I have an assignment to do which involves reducing an Untyped λ-Calculus expression to Normal Form. I am struggling to come to terms with Lambda Calculus though.

For example, one small part of the expression is:

((λ n f x . n f (f x)) (λ f x . x))

Does this mean that we substitute (λ f x . x) in for every n, f and x? Giving us the following:

((λ n f x . (λ f x . x) (λ f x . x) ((λ f x . x) (λ f x . x))))

If so, can this be reduced further? I know I am probably way off with this, but I just do not understand it; any help would be appreciated.


2 Answers 2


EDIT: Thanks to @ljedrz Comment.

Before doing the reduction is worth noting that: $$ (\lambda n f x . n ~ f (f ~ x)) = (\lambda n f x .((n f) (f ~ x))) $$ This is a convention, the parenthesis always associate to the left

It can be reduced further, but I advise you to change the second expression to an $\alpha$-equivalent one.

$$ \Big(\big(\lambda n f x . (n ~ f) (f ~ x) \big) ~ (\lambda h y . y) \Big) $$

This might not be necessary in this specific problem, but might also save you some headache later trying to keep track if some free variables got captured.

\begin{align*} \Big(\big(\lambda \color{red}{n} f x . \color{red}{n} ~ f (f ~ x)\big) ~ \color{red}{(\lambda h y . y)} \Big) &\rightarrow_\beta \big[n ~ / ~(\lambda h y . y)\big] \big(\lambda f x . n ~ f (f ~ x)\big)\\ &\rightarrow_{\alpha} \big( \lambda f x. (\lambda h y. y) ~ f ~ (f~x) \big)\\ \Big( \lambda f x. \big((\lambda \color{red}{h} y. y) ~ \color{red}{f}\big) ~ (f~x) \Big) &\rightarrow_{\beta} \Big(\lambda f x.\big[h ~ / ~ f \big]\big(\lambda y.y\big) ~ (f ~ x) \Big)\\ \Big( \lambda f x. ((\lambda y. y)) ~ (f~x) \Big) &\rightarrow_{\beta} \Big(\lambda f x.\big[y ~ / ~ (f ~ x)\big]y\Big)\\ &\rightarrow_{\alpha} \Big(\lambda f x. (f ~ x) \Big) \end{align*}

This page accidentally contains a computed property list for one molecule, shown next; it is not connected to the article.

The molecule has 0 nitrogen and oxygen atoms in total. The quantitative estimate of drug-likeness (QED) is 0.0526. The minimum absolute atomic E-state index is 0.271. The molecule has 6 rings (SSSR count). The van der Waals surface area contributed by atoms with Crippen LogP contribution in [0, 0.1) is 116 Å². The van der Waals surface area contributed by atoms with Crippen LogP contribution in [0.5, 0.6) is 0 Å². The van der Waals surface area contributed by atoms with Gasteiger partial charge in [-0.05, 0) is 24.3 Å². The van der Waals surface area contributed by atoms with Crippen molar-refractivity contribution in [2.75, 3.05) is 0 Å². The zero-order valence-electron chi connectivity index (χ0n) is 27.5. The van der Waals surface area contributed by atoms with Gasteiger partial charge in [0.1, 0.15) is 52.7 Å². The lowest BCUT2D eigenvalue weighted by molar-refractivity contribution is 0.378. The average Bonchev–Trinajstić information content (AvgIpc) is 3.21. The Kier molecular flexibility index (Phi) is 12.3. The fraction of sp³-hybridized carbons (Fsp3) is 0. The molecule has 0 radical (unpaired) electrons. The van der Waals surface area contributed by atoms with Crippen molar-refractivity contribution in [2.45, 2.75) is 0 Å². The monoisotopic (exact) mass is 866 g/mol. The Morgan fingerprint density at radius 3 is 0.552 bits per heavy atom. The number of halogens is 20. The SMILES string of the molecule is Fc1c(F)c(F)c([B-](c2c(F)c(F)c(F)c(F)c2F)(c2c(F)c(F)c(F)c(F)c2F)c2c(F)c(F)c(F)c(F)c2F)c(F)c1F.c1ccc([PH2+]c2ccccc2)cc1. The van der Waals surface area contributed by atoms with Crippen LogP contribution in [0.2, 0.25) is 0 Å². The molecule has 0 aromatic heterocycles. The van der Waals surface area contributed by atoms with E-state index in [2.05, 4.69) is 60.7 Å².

Which cannot be reduced further.

  • $\begingroup$ Thank you, I understand most of this, but just at the end when you substitute[h/(f(fx))] Does this just become nothing because there is no h on the right side of the dot? $\endgroup$
    – daveyjones
    Jan 12, 2018 at 13:04
  • $\begingroup$ Yes, in this case this is just a function that consumes it's argument and does nothing, since there's no bound $h$ to actually do the substitution. $\endgroup$
    – Aristu
    Jan 12, 2018 at 14:18
  • $\begingroup$ @ljedrz Oh yes, these annoying parenthesis. That's what I get for doing directly on LaTeX. I'm going to fix it, thank you for spotting the mistake! $\endgroup$
    – Aristu
    Jan 12, 2018 at 16:43
  • 1
    $\begingroup$ There's a typo, I think. The last $\to_\beta$ should lead to $\lambda f x . [y/fx] y$, without the $\lambda y$. Please check. $\endgroup$
    – chi
    Jan 12, 2018 at 23:12

You might find it easier (I do) to practice β-reductions using De Bruijn indices, as they make α-conversions unnecessary and the indices help keep track of the substitution order.

Using them, the reduction (normal order) of your expression would look as follows ($\color{blue}{abstraction\ to\ drop}$, $\color{red}{bound\ variable\ to\ substitute}$, $\color{green}{the\ substitute\ expression}$):

\begin{align} (\color{blue}{λ}λλ\color{red}{3}2(21))\color{green}{(λλ1)}\\ λλ(\color{blue}{λ}λ1)\color{red}{2}(21)\\ λλ(\color{blue}{λ}\color{red}{1})\color{green}{(21)}\\ λλ21 \end{align}


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